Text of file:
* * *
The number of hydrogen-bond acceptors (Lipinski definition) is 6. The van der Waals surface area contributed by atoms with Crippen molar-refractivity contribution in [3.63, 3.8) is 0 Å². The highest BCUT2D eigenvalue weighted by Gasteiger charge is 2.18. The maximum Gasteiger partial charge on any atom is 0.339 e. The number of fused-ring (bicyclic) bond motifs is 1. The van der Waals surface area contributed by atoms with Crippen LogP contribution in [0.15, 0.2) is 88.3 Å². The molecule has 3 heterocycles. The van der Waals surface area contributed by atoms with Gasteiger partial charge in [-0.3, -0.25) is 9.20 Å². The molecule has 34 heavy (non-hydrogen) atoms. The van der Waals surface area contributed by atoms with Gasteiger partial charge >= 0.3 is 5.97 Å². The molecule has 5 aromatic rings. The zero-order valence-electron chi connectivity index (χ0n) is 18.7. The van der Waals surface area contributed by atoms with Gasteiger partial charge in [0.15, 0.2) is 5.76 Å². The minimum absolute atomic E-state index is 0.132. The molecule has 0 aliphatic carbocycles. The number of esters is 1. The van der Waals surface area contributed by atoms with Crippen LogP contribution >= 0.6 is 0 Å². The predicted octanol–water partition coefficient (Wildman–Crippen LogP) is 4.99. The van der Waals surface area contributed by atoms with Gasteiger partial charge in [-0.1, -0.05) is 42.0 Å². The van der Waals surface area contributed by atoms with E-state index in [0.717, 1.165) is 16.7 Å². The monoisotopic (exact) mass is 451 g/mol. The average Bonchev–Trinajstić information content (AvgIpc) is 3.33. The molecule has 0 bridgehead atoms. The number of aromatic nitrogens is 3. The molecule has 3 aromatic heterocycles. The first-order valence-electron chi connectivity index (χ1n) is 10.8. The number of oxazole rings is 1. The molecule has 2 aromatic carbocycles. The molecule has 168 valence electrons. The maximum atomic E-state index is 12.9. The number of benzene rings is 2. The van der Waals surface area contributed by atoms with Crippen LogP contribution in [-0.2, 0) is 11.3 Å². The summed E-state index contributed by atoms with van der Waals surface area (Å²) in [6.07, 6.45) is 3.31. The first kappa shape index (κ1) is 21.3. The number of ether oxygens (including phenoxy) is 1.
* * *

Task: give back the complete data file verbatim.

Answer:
The number of hydrogen-bond acceptors (Lipinski definition) is 6. The van der Waals surface area contributed by atoms with Crippen molar-refractivity contribution in [3.63, 3.8) is 0 Å². The highest BCUT2D eigenvalue weighted by Gasteiger charge is 2.18. The maximum Gasteiger partial charge on any atom is 0.339 e. The number of fused-ring (bicyclic) bond motifs is 1. The van der Waals surface area contributed by atoms with Crippen LogP contribution in [0.15, 0.2) is 88.3 Å². The molecule has 3 heterocycles. The van der Waals surface area contributed by atoms with Gasteiger partial charge in [-0.3, -0.25) is 9.20 Å². The molecule has 34 heavy (non-hydrogen) atoms. The van der Waals surface area contributed by atoms with Gasteiger partial charge >= 0.3 is 5.97 Å². The molecule has 5 aromatic rings. The zero-order valence-electron chi connectivity index (χ0n) is 18.7. The van der Waals surface area contributed by atoms with Gasteiger partial charge in [0.15, 0.2) is 5.76 Å². The minimum absolute atomic E-state index is 0.132. The molecule has 0 aliphatic carbocycles. The number of esters is 1. The van der Waals surface area contributed by atoms with Crippen LogP contribution >= 0.6 is 0 Å². The predicted octanol–water partition coefficient (Wildman–Crippen LogP) is 4.99. The van der Waals surface area contributed by atoms with Gasteiger partial charge in [-0.1, -0.05) is 42.0 Å². The van der Waals surface area contributed by atoms with E-state index in [0.717, 1.165) is 16.7 Å². The monoisotopic (exact) mass is 451 g/mol. The average Bonchev–Trinajstić information content (AvgIpc) is 3.33. The molecule has 0 bridgehead atoms. The number of aromatic nitrogens is 3. The molecule has 3 aromatic heterocycles. The first-order valence-electron chi connectivity index (χ1n) is 10.8. The number of oxazole rings is 1. The molecule has 2 aromatic carbocycles. The molecule has 168 valence electrons. The maximum atomic E-state index is 12.9. The number of benzene rings is 2. The van der Waals surface area contributed by atoms with Crippen LogP contribution in [-0.2, 0) is 11.3 Å². The summed E-state index contributed by atoms with van der Waals surface area (Å²) in [6.07, 6.45) is 3.31. The first kappa shape index (κ1) is 21.3. The number of ether oxygens (including phenoxy) is 1.